How I Learned To Stop Over-Apologizing

You’re waiting in line at your local coffee shop for your morning pick me up when the person in front of you turns around and bumps into you. Instantly you apologize because it must have been your fault, right? You were probably standing too close.

You get to work where your boss asks you if you’ve completed the report he requested earlier this week. You’re still working on it so you blurt out that you’re sorry without even thinking.

Does any of this sound familiar to you? If so, you’re not alone. I will be the first to admit that over-apologizing is something I’ve always struggled with.

It didn’t dawn on me just how much we do this until a friend challenged me to go an entire day without apologizing. What I thought would be an easy task turned out to be an eye-opener. Not apologizing was much more difficult than I thought and it helped me realize I should make a few changes.

To address how we fix any habit starts with addressing why we do it. It is a fact that most women tend to over-apologize, and most of the time we don’t even realize we’re doing it. We find ourselves in uncomfortable situations and almost like a reflex we feel the need to automatically take responsibility, even if it isn’t our fault.

But what makes us feel compelled to apologize? Anxiety, self-esteem, the need to feel accepted, conflict avoidance, your upbringing, or habit are just a few of the factors affecting your need to over-apologize. But even if any of these elements are giving you a case of the sorries, here are a few things you can do to change your way of thinking and even give yourself a confidence a boost.

How I Learned To Stop Over-Apologizing

1. Thinking before speaking.

Has anyone ever told you to think before you speak? It’s not always the easiest thing to do. So many times we say the first thing that comes to our mind, even when we probably shouldn’t. But, just taking those few seconds to process my next statement changed how I reacted to things.

If you’re in a situation where you feel that you need to apologize, take a second to think. Ask yourself:

  • is this something I need to apologize for?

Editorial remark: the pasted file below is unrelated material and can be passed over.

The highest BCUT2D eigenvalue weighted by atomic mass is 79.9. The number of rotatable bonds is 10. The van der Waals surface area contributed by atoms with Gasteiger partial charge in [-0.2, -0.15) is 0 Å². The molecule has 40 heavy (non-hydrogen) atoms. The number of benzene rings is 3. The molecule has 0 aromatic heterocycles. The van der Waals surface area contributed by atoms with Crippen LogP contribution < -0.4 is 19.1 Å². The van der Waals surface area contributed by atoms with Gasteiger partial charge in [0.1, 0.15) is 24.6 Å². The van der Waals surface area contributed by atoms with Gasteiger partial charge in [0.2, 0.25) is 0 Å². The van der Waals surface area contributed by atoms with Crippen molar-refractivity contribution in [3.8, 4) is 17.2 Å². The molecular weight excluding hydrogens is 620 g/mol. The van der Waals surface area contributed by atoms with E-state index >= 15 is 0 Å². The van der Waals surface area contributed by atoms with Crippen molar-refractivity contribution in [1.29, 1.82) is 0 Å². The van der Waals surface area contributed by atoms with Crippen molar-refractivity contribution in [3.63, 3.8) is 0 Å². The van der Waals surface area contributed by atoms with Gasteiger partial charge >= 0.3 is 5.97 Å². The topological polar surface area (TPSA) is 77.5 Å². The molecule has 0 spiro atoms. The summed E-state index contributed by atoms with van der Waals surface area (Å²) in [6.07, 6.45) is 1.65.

• Was this an outcome of something I did?
  • Did I actually do anything wrong?

Yes, there are times we truly owe an apology. Most of the time, however, if you take a moment to reflect you’ll realize you’re only apologizing because you feel like it’s expected, not because you need to.

Related: 5 Words To Stop Saying To Be More Confident

2. Express your thoughts in a different way.

There are also times when you can turn an apology into gratitude. An “I’m sorry” can very easily be turned into a “thank you” instead.

A small switch in phrasing can actually have a big change in a situation’s outcome and on your relationships.

Instead of casting negativity on yourself, you’re putting positivity on a situation by showing appreciation for the other person.

Rather than saying “I’m sorry I talked for so long,” you could say “thank you for listening to me.”

Or replace “I’m sorry to bother you with this” with “thank you for your help with this.”

When you take the time to acknowledge the value of the other person, you’ll find there isn’t a need to apologize.

3. Take action. 

Ultimately, we are human so at some point we all make mistakes. So what about the times when a situation may actually be something you had a part in, shouldn’t you apologize then? The answer is circumstance dependent.

There are going to be times when you may need to address something major and apologize. But what about the more common small scenarios? This could be a good time to address the situation but also suggest a way to fix or improve it.

If we continue to say we’re sorry, people may not always take us seriously or it can lose its meaning. By suggesting a solution, it shows that you not only understand that a mistake has been made but you care enough to find another way to tackle it.

Doing this can not only provide you with respect from the other person, but it can also provide a sense of accomplishment and confidence in knowing you were able to accept and handle a difficult incident.


These are just a few steps you can take to limit how much you apologize on a daily basis. Over-apologizing may seem like one of the smaller more insignificant habits that many of us have, but in making these changes we can alter the way others perceive us.

More importantly, it can alter the way we see ourselves in a positive way. And I’d say that is the biggest benefit of all.